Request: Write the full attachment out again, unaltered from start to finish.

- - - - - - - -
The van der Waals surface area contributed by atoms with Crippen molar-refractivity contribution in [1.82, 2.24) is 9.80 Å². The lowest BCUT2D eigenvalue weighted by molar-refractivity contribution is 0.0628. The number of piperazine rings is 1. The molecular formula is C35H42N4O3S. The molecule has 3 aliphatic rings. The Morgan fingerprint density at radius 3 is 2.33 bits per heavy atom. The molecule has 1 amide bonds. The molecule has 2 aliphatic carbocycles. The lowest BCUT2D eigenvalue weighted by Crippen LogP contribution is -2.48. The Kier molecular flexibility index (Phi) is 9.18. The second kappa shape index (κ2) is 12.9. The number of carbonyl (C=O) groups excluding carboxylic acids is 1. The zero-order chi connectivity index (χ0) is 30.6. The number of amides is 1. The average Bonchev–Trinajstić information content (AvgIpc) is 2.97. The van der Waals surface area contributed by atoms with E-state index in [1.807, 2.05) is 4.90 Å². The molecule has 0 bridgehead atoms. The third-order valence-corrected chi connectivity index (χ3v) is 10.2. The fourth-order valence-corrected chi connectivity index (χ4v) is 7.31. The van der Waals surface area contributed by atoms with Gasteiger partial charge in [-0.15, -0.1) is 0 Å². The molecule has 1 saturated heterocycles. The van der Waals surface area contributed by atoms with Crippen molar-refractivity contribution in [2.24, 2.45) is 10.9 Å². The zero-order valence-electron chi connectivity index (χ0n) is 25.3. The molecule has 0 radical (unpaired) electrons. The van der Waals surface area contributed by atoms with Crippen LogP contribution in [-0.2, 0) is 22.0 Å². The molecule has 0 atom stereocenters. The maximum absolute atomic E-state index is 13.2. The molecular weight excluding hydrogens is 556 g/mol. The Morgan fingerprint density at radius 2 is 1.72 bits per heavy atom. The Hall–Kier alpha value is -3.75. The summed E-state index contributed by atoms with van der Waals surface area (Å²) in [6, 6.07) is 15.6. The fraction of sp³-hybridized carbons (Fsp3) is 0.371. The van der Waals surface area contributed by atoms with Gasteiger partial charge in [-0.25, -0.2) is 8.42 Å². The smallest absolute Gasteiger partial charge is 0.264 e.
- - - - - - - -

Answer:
The van der Waals surface area contributed by atoms with Crippen molar-refractivity contribution in [1.82, 2.24) is 9.80 Å². The lowest BCUT2D eigenvalue weighted by molar-refractivity contribution is 0.0628. The number of piperazine rings is 1. The molecular formula is C35H42N4O3S. The molecule has 3 aliphatic rings. The Morgan fingerprint density at radius 3 is 2.33 bits per heavy atom. The molecule has 1 amide bonds. The molecule has 2 aliphatic carbocycles. The lowest BCUT2D eigenvalue weighted by Crippen LogP contribution is -2.48. The Kier molecular flexibility index (Phi) is 9.18. The second kappa shape index (κ2) is 12.9. The number of carbonyl (C=O) groups excluding carboxylic acids is 1. The zero-order chi connectivity index (χ0) is 30.6. The number of amides is 1. The average Bonchev–Trinajstić information content (AvgIpc) is 2.97. The van der Waals surface area contributed by atoms with E-state index in [1.807, 2.05) is 4.90 Å². The molecule has 0 bridgehead atoms. The third-order valence-corrected chi connectivity index (χ3v) is 10.2. The fourth-order valence-corrected chi connectivity index (χ4v) is 7.31. The van der Waals surface area contributed by atoms with Gasteiger partial charge in [-0.15, -0.1) is 0 Å². The molecule has 1 saturated heterocycles. The van der Waals surface area contributed by atoms with Crippen molar-refractivity contribution in [2.24, 2.45) is 10.9 Å². The zero-order valence-electron chi connectivity index (χ0n) is 25.3. The molecule has 0 radical (unpaired) electrons. The van der Waals surface area contributed by atoms with Crippen LogP contribution in [-0.2, 0) is 22.0 Å². The molecule has 0 atom stereocenters. The maximum absolute atomic E-state index is 13.2. The molecular weight excluding hydrogens is 556 g/mol. The Morgan fingerprint density at radius 2 is 1.72 bits per heavy atom. The Hall–Kier alpha value is -3.75. The summed E-state index contributed by atoms with van der Waals surface area (Å²) in [6, 6.07) is 15.6. The fraction of sp³-hybridized carbons (Fsp3) is 0.371. The van der Waals surface area contributed by atoms with Gasteiger partial charge in [-0.25, -0.2) is 8.42 Å². The smallest absolute Gasteiger partial charge is 0.264 e.